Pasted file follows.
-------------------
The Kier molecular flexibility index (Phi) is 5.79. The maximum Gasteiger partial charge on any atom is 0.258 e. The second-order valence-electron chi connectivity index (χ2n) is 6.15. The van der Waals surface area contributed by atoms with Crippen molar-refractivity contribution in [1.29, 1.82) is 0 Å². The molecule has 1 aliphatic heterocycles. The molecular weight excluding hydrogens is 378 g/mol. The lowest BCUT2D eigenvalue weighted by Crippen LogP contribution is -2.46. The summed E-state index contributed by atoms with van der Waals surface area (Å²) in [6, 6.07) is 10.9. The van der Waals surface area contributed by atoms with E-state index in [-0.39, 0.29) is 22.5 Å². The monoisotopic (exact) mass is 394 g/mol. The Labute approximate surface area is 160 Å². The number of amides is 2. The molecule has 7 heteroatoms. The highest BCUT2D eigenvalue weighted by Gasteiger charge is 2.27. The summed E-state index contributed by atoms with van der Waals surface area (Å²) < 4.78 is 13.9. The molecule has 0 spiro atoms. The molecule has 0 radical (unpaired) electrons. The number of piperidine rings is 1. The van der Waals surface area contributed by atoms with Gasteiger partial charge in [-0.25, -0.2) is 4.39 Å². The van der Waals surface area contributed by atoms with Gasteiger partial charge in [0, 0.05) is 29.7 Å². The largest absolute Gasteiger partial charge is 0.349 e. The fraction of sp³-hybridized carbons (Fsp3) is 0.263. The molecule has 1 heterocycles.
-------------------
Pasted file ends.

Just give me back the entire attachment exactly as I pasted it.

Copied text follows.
The Kier molecular flexibility index (Phi) is 5.79. The maximum Gasteiger partial charge on any atom is 0.258 e. The second-order valence-electron chi connectivity index (χ2n) is 6.15. The van der Waals surface area contributed by atoms with Crippen molar-refractivity contribution in [1.29, 1.82) is 0 Å². The molecule has 1 aliphatic heterocycles. The molecular weight excluding hydrogens is 378 g/mol. The lowest BCUT2D eigenvalue weighted by Crippen LogP contribution is -2.46. The summed E-state index contributed by atoms with van der Waals surface area (Å²) in [6, 6.07) is 10.9. The van der Waals surface area contributed by atoms with E-state index in [-0.39, 0.29) is 22.5 Å². The monoisotopic (exact) mass is 394 g/mol. The Labute approximate surface area is 160 Å². The number of amides is 2. The molecule has 7 heteroatoms. The highest BCUT2D eigenvalue weighted by Gasteiger charge is 2.27. The summed E-state index contributed by atoms with van der Waals surface area (Å²) < 4.78 is 13.9. The molecule has 0 spiro atoms. The molecule has 0 radical (unpaired) electrons. The number of piperidine rings is 1. The van der Waals surface area contributed by atoms with Gasteiger partial charge in [-0.25, -0.2) is 4.39 Å². The van der Waals surface area contributed by atoms with Gasteiger partial charge in [0, 0.05) is 29.7 Å². The largest absolute Gasteiger partial charge is 0.349 e. The fraction of sp³-hybridized carbons (Fsp3) is 0.263. The molecule has 1 heterocycles.